A robust data infrastructure will reduce friction in the economy, increase interoperability, collaboration, efficiency and productivity in public and private sectors, nationally and internationally. The right data environment will benefit everyone, but we are yet to have a truly open debate about its benefits and risks.
The internet has connected us in ways we couldn’t have imagined. Countries can respond quickly to its citizens’ needs, businesses target resources and compete in global markets, and communities share ideas.
Like our transport and energy infrastructures, many groups have convened to create the web of data. Some see data as a new raw material, fuelling economic growth and improved services; others see it as a means of building trust in transparent governments; and some see the impact of the web over the next 25 years dwarfing its impact during the past quarter of a century.
We need to discuss who owns our data infrastructure, what roles the public and private sectors should have, and what role we as citizens play
Governments, businesses and communities plan our essential physical infrastructure, and we should treat data as a core asset. As our physical and digital worlds combine, we need to plan our data infrastructure not just for a healthy digital economy, but as part of a healthy country. If we want the UK to be ‘brilliant at the internet’ as Baroness Martha Lane-Fox, co-founder of Lastminute.com, recently called for, we must look at data literacy as part of our future.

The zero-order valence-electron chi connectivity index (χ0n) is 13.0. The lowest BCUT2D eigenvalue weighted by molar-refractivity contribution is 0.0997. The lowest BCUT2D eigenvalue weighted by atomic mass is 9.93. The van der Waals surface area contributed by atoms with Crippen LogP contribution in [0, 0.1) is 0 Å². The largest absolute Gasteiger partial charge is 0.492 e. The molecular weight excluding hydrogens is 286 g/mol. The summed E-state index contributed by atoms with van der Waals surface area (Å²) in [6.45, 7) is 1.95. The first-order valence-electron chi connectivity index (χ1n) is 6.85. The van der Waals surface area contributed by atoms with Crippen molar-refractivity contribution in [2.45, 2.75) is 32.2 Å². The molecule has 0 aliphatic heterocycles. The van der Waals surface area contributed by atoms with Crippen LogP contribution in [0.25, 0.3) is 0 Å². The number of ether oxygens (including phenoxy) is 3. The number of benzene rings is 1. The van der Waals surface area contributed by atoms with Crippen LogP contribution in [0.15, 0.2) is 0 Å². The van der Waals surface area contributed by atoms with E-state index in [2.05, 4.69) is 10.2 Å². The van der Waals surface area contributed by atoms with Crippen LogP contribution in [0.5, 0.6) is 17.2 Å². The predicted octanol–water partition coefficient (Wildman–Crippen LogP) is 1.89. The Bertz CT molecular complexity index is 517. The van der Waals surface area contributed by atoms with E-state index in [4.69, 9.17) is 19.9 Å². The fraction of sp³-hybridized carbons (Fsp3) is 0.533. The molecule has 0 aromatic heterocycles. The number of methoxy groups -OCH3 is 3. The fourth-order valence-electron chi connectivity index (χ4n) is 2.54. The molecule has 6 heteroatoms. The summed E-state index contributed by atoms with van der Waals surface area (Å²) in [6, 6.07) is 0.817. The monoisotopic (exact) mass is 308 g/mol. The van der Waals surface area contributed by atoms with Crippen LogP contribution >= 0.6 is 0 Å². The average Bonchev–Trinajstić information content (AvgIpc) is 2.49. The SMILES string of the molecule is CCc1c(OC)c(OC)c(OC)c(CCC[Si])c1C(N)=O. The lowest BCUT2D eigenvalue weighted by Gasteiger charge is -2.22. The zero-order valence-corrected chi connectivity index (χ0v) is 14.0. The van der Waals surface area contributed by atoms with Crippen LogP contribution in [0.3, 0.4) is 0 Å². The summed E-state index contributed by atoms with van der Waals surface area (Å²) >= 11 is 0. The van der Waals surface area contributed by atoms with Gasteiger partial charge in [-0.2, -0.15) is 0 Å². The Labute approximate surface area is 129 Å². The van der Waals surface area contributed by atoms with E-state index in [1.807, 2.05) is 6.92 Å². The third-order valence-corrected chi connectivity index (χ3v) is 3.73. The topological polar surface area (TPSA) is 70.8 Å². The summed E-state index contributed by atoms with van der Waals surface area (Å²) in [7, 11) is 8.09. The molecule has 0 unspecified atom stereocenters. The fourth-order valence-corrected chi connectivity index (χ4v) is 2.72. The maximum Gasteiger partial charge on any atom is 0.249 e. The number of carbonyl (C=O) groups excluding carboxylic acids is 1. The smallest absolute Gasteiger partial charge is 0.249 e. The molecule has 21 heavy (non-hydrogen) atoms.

Diverse businesses already use open data from both public and private sectors. Our research recently polled 270 open data businesses in the UK, with a combined turnover of £92 billion and 500,000 employees. Half use open data made open by other businesses. Embracing this culture of sharing, both formally and informally, helps grow sectors and, if harnessed using the power of the web, can enable peer support to influence returns radically for everyone, improving operations, customer interactions, supply chain efficiencies, and the quality of products and services.
But this is not just about government or business. We need to discuss who owns our data infrastructure, what roles the public and private sectors should have, and what role we as citizens play. How might it be governed and what are the social contracts between each of its users, given that the web is already global and our data is already almost entirely privatised, often by companies outside of our borders?
Equally, organisations have to be a credible, authoritative and sustainable source of the data they manage. They need to act responsibly and responsively to user-needs, and be transparent about their sources and management. And, organisations that use data must be able to adapt to shifting political, competitive and social contexts. It is far more efficient for organisations to design for open systems first and apply restrictions, than to design closed systems and worry about secure integration later.
Last month, at the International Open Data Conference in Ottawa, we initiated a global discussion to prompt governments and organisations to engage in this critical topic.
It’s time we took our data infrastructure as seriously as our physical infrastructure.